Ward 8

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The Ward 8 belongs to a fairly small set of cocktail recipes, apparently inspired by political events. The story with this one is that it commemorates the winning of a seat in the Massachusetts legislature by one Martin Lomasney – with the eighth electoral ward being the one to return him the winning margin – at the end of the C19th.

I imagine the election was held in warmer months, as the drink is essentially a sophisticated whiskey sour, made with rye and a mixture of orange and lemon juices, so it’s a cool & refreshing drink, with a gentle alcohol burn from the rye. A small amount of grenadine lends an attractive colour, and acts as the sweetening agent. It’s a little too sour unless you have very sweet orange juice, but I wouldn’t be inclined to add too much grenadine to compensate; it’s slightly too cloying a sweetness & the whole drink could end up tasting like orange boiled sweets without care.

Method

40ml rye whiskey

20ml lemon juice

20ml orange juice

1/2tsp grenadine

Shake well over plenty of ice & double strain (for the orange & lemon pulp) into a martini glass. Garnish with a single maraschino cherry.

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Sidecar

Sidecar, made with Bas Armagnac
Sidecar, made with Bas Armagnac

Following the disappointment with the Aviation earlier (too harsh, too acidic), I remembered another classic, lemon juice-based drink: the Sidecar. But, unlike the Aviation, this recipe is perfectly balanced, with proportions of one sour (the juice), one sweet (Triple Sec) & two strong (Brandy or Cognac). Shaken rapidly over ice, then strained into a cooled glass, the drink has a sharp and refreshing hit followed by a warming glow from the two alcohols. The combination of the two fruits, lemon & orange, are really well matched. I used the proportions as laid out in Tristan Stephenson‘s book, the Curious Bartender, in a classic 1:1:2 combination. Made like this, the drink comes out as a sophisticated relative to the Margarita.

Proportions:

20ml of fresh lemon juice

20ml of Cointreau or Triple Sec (I used Gabriel Boudier Curaçao Triple Sec)

40ml of Brandy or Cognac (I used Chateau de Millet Bas Armagnac)

Glass: 3oz Martini glass, chilled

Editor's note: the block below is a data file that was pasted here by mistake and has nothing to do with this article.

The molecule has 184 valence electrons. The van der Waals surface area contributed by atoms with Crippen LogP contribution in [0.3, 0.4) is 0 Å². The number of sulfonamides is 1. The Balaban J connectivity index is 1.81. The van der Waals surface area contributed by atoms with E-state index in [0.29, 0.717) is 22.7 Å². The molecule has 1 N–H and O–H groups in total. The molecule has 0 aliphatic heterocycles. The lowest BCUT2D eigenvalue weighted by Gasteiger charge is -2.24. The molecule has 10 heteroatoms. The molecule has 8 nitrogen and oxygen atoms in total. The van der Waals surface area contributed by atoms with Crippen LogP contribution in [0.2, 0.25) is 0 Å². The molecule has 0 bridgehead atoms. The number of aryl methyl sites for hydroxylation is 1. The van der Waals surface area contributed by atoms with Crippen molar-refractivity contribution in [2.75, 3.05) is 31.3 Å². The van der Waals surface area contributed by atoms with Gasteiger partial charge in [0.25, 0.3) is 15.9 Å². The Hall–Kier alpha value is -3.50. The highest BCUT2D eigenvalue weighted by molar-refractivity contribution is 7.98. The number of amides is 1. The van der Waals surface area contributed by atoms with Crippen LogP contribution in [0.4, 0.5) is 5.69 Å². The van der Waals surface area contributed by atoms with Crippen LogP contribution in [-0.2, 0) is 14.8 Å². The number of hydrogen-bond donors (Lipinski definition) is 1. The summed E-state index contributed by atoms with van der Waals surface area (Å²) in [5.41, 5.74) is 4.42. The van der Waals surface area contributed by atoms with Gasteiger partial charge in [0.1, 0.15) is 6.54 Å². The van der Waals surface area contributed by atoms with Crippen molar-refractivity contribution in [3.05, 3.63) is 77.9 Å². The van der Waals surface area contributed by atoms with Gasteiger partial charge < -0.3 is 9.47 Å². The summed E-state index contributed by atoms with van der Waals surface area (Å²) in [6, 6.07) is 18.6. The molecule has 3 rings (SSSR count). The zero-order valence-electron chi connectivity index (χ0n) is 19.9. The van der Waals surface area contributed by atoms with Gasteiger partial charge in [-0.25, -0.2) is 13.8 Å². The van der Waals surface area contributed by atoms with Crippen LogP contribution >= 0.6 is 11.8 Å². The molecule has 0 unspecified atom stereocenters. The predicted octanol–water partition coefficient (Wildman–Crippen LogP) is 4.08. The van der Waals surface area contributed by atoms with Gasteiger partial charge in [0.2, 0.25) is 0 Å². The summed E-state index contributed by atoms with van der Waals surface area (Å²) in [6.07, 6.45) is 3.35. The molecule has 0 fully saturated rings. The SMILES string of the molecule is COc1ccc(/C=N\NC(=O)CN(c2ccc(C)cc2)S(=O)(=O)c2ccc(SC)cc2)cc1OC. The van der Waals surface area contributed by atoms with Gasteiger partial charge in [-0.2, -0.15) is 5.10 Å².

Shake well in a shaker over cubed ice, then strain into the Martini glass. Without garnish is the traditional way to serve the drink.

The Aviation

20140613-223056.jpgThe Aviation is a cocktail I had wanted to try making for a while; I liked the delicate blue colour it always seems to have, and the rather unusual collection of ingredients (gin, lemon juice, maraschino & creme de violette – although the last seems to be optional in many recipes).

The recipe is a variation on a sour – the gin is given a kick with the addition of lemon juice, sweetened with the maraschino liqueur and given a little colour and flavour by the dash(es) of Creme de Violette.

Proportions – the classic recipe (using a jigger/pony measure):

1 jigger of Gordon’s gin

1/2 pony of lemon juice (see below for thoughts on this)

1/4 pony of maraschino – I used Briottet‘s version, marasquin

Dash(es) of creme de violette – Bitter Truth‘s violet liqueur

Glass: 3oz Martini glass

Method: Put all ingredients into a shaker with ice & shake vigorously until well chilled. Strain into Martini glass & garnish with a single cherry (or, alternatively, a slice of lemon peel; flamed, if liked – presumably representing a ‘downed aviator’…).

I wasn’t taken by the results of this at all, which was a surprise. The proportions here create a drink with too acidic an attack from the lemon juice, which seems to linger in the back of the throat. I think the proportions are wrong, and would switch the amounts of maraschino & lemon juice around. But the drink is undeniably a pretty one, and may well appeal to Cosmopolitan drinkers who want something in a similar style, but less sweet. Classic recipes leave out the creme de violette, but it certainly gives the drink an attractive colour and an unusual flavour. It is worth tracking down.

Recipe notes: The sour base of this cocktail means that it features in quite a few variants. For example, drop the creme de violette in favour of a few drops of orange bitters, and this cocktail becomes a Casino.

Historical notes: The cocktail was invented by Hugo Esslin in New York, whilst working at the Hotel Wallick, and first recorded in his book, Recipes for Mixed Drinks in 1916. My facsimile copy of Craddock’s Savoy Cocktail Guide from the 1930s, includes the recipe, but as noted before, lacks the creme de violette.